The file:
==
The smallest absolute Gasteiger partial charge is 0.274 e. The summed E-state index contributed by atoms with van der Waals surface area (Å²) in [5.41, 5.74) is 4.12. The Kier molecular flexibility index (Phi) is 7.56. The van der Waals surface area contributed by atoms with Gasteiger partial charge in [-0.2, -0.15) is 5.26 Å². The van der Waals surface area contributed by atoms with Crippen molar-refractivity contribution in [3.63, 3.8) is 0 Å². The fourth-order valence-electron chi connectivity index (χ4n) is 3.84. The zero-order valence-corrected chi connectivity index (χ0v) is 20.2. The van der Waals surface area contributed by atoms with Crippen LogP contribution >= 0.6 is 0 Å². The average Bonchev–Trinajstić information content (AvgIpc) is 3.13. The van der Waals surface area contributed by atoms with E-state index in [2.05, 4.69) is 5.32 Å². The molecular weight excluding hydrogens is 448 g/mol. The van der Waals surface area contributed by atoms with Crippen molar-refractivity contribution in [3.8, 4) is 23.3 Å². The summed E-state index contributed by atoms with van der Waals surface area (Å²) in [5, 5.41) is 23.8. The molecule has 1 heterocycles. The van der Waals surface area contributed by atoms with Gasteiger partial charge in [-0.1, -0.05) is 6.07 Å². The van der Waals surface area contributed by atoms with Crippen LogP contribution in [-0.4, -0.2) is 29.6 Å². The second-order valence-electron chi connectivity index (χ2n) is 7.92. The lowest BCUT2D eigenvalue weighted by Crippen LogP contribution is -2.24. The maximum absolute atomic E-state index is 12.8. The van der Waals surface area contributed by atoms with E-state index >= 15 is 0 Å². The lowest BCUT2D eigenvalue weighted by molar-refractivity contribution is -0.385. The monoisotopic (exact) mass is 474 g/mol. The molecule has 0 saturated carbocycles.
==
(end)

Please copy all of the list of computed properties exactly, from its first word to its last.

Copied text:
The smallest absolute Gasteiger partial charge is 0.274 e. The summed E-state index contributed by atoms with van der Waals surface area (Å²) in [5.41, 5.74) is 4.12. The Kier molecular flexibility index (Phi) is 7.56. The van der Waals surface area contributed by atoms with Gasteiger partial charge in [-0.2, -0.15) is 5.26 Å². The van der Waals surface area contributed by atoms with Crippen molar-refractivity contribution in [3.63, 3.8) is 0 Å². The fourth-order valence-electron chi connectivity index (χ4n) is 3.84. The zero-order valence-corrected chi connectivity index (χ0v) is 20.2. The van der Waals surface area contributed by atoms with Crippen LogP contribution >= 0.6 is 0 Å². The average Bonchev–Trinajstić information content (AvgIpc) is 3.13. The van der Waals surface area contributed by atoms with E-state index in [2.05, 4.69) is 5.32 Å². The molecular weight excluding hydrogens is 448 g/mol. The van der Waals surface area contributed by atoms with Crippen molar-refractivity contribution in [3.8, 4) is 23.3 Å². The summed E-state index contributed by atoms with van der Waals surface area (Å²) in [5, 5.41) is 23.8. The molecule has 1 heterocycles. The van der Waals surface area contributed by atoms with Gasteiger partial charge in [-0.1, -0.05) is 6.07 Å². The van der Waals surface area contributed by atoms with Crippen LogP contribution in [-0.4, -0.2) is 29.6 Å². The second-order valence-electron chi connectivity index (χ2n) is 7.92. The lowest BCUT2D eigenvalue weighted by Crippen LogP contribution is -2.24. The maximum absolute atomic E-state index is 12.8. The van der Waals surface area contributed by atoms with E-state index >= 15 is 0 Å². The lowest BCUT2D eigenvalue weighted by molar-refractivity contribution is -0.385. The monoisotopic (exact) mass is 474 g/mol. The molecule has 0 saturated carbocycles.